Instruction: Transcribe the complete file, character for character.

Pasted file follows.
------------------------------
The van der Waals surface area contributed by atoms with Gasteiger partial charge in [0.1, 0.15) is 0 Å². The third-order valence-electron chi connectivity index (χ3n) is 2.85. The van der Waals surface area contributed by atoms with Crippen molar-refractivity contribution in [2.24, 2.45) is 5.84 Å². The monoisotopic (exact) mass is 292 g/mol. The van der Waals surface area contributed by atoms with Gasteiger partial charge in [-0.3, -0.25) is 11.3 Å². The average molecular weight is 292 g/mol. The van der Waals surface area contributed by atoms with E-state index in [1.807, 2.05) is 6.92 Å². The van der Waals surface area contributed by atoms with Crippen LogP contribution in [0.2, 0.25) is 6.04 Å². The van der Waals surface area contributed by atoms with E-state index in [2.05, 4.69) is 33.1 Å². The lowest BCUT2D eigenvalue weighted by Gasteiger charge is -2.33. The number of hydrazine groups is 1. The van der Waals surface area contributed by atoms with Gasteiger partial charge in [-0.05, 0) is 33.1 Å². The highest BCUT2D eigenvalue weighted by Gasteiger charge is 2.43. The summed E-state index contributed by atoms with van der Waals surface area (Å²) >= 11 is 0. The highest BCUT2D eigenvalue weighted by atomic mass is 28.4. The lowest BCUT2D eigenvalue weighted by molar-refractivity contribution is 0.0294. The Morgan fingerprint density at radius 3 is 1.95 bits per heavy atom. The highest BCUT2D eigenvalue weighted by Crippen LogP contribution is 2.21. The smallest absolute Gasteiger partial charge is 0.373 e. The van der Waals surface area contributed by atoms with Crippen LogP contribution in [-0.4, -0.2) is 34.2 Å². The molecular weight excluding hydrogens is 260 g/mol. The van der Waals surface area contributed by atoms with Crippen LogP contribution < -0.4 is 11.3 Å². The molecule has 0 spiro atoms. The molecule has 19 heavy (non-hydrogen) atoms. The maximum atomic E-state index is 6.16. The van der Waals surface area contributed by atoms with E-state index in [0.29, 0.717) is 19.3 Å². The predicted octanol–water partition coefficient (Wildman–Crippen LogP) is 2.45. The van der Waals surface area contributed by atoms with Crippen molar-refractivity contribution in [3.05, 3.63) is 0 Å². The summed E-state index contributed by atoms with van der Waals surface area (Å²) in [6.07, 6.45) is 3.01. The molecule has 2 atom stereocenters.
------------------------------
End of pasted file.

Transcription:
The van der Waals surface area contributed by atoms with Gasteiger partial charge in [0.1, 0.15) is 0 Å². The third-order valence-electron chi connectivity index (χ3n) is 2.85. The van der Waals surface area contributed by atoms with Crippen molar-refractivity contribution in [2.24, 2.45) is 5.84 Å². The monoisotopic (exact) mass is 292 g/mol. The van der Waals surface area contributed by atoms with Gasteiger partial charge in [-0.3, -0.25) is 11.3 Å². The average molecular weight is 292 g/mol. The van der Waals surface area contributed by atoms with E-state index in [1.807, 2.05) is 6.92 Å². The van der Waals surface area contributed by atoms with Crippen LogP contribution in [0.2, 0.25) is 6.04 Å². The van der Waals surface area contributed by atoms with E-state index in [2.05, 4.69) is 33.1 Å². The lowest BCUT2D eigenvalue weighted by Gasteiger charge is -2.33. The number of hydrazine groups is 1. The van der Waals surface area contributed by atoms with Gasteiger partial charge in [-0.05, 0) is 33.1 Å². The highest BCUT2D eigenvalue weighted by Gasteiger charge is 2.43. The summed E-state index contributed by atoms with van der Waals surface area (Å²) >= 11 is 0. The highest BCUT2D eigenvalue weighted by atomic mass is 28.4. The lowest BCUT2D eigenvalue weighted by molar-refractivity contribution is 0.0294. The Morgan fingerprint density at radius 3 is 1.95 bits per heavy atom. The highest BCUT2D eigenvalue weighted by Crippen LogP contribution is 2.21. The smallest absolute Gasteiger partial charge is 0.373 e. The van der Waals surface area contributed by atoms with Crippen LogP contribution in [-0.4, -0.2) is 34.2 Å². The molecular weight excluding hydrogens is 260 g/mol. The van der Waals surface area contributed by atoms with Crippen LogP contribution < -0.4 is 11.3 Å². The molecule has 0 spiro atoms. The molecule has 19 heavy (non-hydrogen) atoms. The maximum atomic E-state index is 6.16. The van der Waals surface area contributed by atoms with E-state index in [0.29, 0.717) is 19.3 Å². The predicted octanol–water partition coefficient (Wildman–Crippen LogP) is 2.45. The van der Waals surface area contributed by atoms with Crippen molar-refractivity contribution in [3.05, 3.63) is 0 Å². The summed E-state index contributed by atoms with van der Waals surface area (Å²) in [6.07, 6.45) is 3.01. The molecule has 2 atom stereocenters.